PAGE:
NI mental health charities urge action over 'crisis'

By Marie-Louise Connolly
BBC News NI Health Correspondent

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Distressed womanImage source, PA

A group of mental health charities is due to meet MPs to call for action on what they describe as the worsening mental health crisis in NI.

The meetings, involving charities from Northern Ireland, will take place at Westminster.

They say the situation is being exacerbated by Northern Ireland's ongoing "political dysfunction".

The delegation is led by Action Mental Health and the Mental Health Foundation.

The delegates are expected to demand that Westminster acts quickly to deliver the agreed mental health priorities.

Image caption,
David Babington is the chief executive of Action Mental Health

David Babington, the chief executive of Action Mental Health said the group had made the trip as London "needs to sit up and take notice".

"The rest of the UK needs to understand that while we in Northern Ireland have endured over a year with no functioning government, our health service is being starved of funding and decision making and we are seeing a deeply worrying rate of suicide," he said.

Recent statistics revealed that more people have died through taking their own life since the Good Friday Agreement than died in the entirety of the Troubles.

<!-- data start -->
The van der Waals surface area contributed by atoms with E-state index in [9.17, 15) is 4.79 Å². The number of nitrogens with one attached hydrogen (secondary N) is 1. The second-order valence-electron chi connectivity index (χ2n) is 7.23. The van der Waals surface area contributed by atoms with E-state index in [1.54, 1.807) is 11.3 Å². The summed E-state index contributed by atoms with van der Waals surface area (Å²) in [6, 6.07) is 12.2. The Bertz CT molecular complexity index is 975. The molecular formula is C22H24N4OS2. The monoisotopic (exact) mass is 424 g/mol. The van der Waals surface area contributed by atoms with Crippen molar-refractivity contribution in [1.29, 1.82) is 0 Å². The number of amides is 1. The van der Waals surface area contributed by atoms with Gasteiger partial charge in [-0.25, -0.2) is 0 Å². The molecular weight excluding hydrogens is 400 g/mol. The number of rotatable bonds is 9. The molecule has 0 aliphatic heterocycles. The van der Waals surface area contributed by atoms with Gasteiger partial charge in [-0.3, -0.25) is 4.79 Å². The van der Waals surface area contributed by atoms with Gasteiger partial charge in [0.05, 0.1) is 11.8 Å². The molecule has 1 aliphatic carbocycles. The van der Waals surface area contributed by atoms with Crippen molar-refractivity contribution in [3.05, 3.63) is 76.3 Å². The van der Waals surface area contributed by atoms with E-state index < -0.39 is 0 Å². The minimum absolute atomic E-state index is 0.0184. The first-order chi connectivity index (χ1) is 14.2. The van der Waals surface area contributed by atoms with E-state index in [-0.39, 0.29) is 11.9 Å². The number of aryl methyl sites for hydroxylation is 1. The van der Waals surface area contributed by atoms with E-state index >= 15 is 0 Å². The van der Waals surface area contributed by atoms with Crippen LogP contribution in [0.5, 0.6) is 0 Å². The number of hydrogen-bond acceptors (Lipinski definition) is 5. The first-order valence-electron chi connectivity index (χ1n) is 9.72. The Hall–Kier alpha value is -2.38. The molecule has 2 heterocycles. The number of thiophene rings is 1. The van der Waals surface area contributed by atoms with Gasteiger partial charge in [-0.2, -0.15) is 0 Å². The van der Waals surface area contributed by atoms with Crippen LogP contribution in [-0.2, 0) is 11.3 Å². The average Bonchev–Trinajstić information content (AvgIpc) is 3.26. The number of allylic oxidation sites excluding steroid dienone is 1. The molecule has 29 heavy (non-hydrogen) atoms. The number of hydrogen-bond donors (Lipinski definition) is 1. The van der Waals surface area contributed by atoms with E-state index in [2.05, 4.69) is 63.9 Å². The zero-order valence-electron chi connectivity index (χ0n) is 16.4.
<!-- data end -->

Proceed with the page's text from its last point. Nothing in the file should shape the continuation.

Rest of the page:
More than 4,400 suicides were registered in Northern Ireland in the years between 1998 and 2016 compared with more than 3,600 people who died during the Troubles.

Mr Babington said it was "hard to believe that more people have now died through suicide than were killed in the Troubles, but the statistic is very real and so is the suffering taking place here".

"This cannot be allowed to continue," he added.

'Top priority'

"Where is the duty of care to the people of Northern Ireland? Moreover, where is the £50m in extra funding for mental health which was promised nearly a year ago?"

Dr Iris Elliott of the Mental Health Foundation is also travelling to London.

She said that during the last 13 months "we have lost so many opportunities to support people experiencing mental health problems and prevent their occurrence".

"Therefore, commitments secured need to be robustly monitored by politicians at Westminster," she said.

"Whatever form of government we have in Northern Ireland, mental health must be its top priority."

The delegation is also being joined by Dr Gerry Lynch who is the chair of the Royal College of Psychiatrists.